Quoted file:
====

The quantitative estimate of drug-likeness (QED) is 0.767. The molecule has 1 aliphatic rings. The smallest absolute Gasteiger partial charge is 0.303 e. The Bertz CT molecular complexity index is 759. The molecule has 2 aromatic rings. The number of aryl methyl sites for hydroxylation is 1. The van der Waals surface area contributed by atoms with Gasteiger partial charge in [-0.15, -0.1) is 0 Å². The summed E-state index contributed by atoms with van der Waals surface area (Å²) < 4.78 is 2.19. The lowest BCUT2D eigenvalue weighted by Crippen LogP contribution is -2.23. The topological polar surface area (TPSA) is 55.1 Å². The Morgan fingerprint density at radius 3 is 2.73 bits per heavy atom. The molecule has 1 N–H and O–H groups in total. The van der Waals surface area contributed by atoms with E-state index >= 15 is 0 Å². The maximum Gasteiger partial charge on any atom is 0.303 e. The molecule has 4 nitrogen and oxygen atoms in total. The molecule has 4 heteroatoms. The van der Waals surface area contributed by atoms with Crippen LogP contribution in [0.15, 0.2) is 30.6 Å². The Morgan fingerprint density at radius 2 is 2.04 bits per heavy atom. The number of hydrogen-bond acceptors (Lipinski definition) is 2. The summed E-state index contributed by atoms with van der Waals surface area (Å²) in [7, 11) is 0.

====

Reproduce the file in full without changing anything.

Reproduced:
The quantitative estimate of drug-likeness (QED) is 0.767. The molecule has 1 aliphatic rings. The smallest absolute Gasteiger partial charge is 0.303 e. The Bertz CT molecular complexity index is 759. The molecule has 2 aromatic rings. The number of aryl methyl sites for hydroxylation is 1. The van der Waals surface area contributed by atoms with Gasteiger partial charge in [-0.15, -0.1) is 0 Å². The summed E-state index contributed by atoms with van der Waals surface area (Å²) < 4.78 is 2.19. The lowest BCUT2D eigenvalue weighted by Crippen LogP contribution is -2.23. The topological polar surface area (TPSA) is 55.1 Å². The Morgan fingerprint density at radius 3 is 2.73 bits per heavy atom. The molecule has 1 N–H and O–H groups in total. The van der Waals surface area contributed by atoms with E-state index >= 15 is 0 Å². The maximum Gasteiger partial charge on any atom is 0.303 e. The molecule has 4 nitrogen and oxygen atoms in total. The molecule has 4 heteroatoms. The van der Waals surface area contributed by atoms with Crippen LogP contribution in [0.15, 0.2) is 30.6 Å². The Morgan fingerprint density at radius 2 is 2.04 bits per heavy atom. The number of hydrogen-bond acceptors (Lipinski definition) is 2. The summed E-state index contributed by atoms with van der Waals surface area (Å²) in [7, 11) is 0.